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Ampicillin or Penicillin for Otitis Media: A Controversy Further Clarified

Am J Dis Child. 1973;126(5):714-715. doi:10.1001/archpedi.1973.02110190575029.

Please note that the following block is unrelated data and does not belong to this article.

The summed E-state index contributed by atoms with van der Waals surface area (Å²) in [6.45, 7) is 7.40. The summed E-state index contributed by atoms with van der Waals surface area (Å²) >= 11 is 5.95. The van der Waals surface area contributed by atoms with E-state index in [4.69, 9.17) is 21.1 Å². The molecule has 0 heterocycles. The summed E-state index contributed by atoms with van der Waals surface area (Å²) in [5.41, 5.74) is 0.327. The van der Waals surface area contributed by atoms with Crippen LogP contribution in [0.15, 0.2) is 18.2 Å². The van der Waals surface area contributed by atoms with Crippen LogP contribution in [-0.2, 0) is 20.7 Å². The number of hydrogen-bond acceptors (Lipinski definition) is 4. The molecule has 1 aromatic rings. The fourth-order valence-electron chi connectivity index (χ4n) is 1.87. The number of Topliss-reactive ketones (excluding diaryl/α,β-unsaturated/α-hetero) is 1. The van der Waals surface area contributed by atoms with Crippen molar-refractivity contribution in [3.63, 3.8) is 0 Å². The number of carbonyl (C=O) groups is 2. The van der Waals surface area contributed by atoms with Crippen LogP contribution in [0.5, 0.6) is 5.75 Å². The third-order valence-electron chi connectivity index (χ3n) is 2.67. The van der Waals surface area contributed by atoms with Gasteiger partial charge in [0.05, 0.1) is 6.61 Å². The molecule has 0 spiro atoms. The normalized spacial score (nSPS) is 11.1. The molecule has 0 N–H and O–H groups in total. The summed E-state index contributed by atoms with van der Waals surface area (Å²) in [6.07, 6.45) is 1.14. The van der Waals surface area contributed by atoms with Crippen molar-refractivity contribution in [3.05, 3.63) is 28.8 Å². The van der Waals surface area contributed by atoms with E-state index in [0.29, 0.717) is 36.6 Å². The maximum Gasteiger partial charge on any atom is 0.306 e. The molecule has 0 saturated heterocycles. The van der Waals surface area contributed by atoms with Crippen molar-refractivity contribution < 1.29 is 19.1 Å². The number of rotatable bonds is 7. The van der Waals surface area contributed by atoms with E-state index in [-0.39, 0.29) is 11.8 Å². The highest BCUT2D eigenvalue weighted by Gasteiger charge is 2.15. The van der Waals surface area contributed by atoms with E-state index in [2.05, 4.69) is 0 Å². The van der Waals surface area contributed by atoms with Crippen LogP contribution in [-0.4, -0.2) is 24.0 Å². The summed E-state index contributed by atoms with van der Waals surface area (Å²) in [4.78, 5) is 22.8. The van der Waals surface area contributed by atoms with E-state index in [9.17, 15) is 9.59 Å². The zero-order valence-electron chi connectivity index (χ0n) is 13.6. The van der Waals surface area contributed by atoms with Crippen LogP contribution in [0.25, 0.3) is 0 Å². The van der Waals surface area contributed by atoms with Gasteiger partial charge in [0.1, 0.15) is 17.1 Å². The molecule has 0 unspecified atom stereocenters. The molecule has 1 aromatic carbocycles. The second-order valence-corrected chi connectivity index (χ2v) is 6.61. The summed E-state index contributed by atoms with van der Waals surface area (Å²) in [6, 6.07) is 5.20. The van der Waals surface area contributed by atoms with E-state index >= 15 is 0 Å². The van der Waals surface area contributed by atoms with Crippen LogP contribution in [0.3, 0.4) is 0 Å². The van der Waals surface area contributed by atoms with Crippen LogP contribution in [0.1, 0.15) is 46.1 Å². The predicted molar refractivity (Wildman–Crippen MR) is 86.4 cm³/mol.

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To the Editor.—The article by Bass and associates (125:397-402, 1973) and editorial by Stickler (125:403, 1973) in the March issue of the Journal concerning treatment regimens and therapeutic trials in acute otitis media is of considerable interest to pediatric house officers, who are in the position of dealing daily with the entity and treating it under circumstances often not conducive to patient compliance. I agree with Dr. Stickler's preference for the use of intramuscularly administered penicillin over orally administered ampicillin (regarding diarrheal complications), and I agree with him that the recommendations of Bass and associates do not follow clearly from their conclusions. However, the methods used by Bass and his colleagues, as well as by Dr. Stickler in a previous study1 both fail to distinguish etiologic agents. Nilson and co-workers2 studied 306 children with acute otitis media and compared penicillin phenoxymethyl, penicillin plus sulfisoxazoles, and ampicillin trihydrate.


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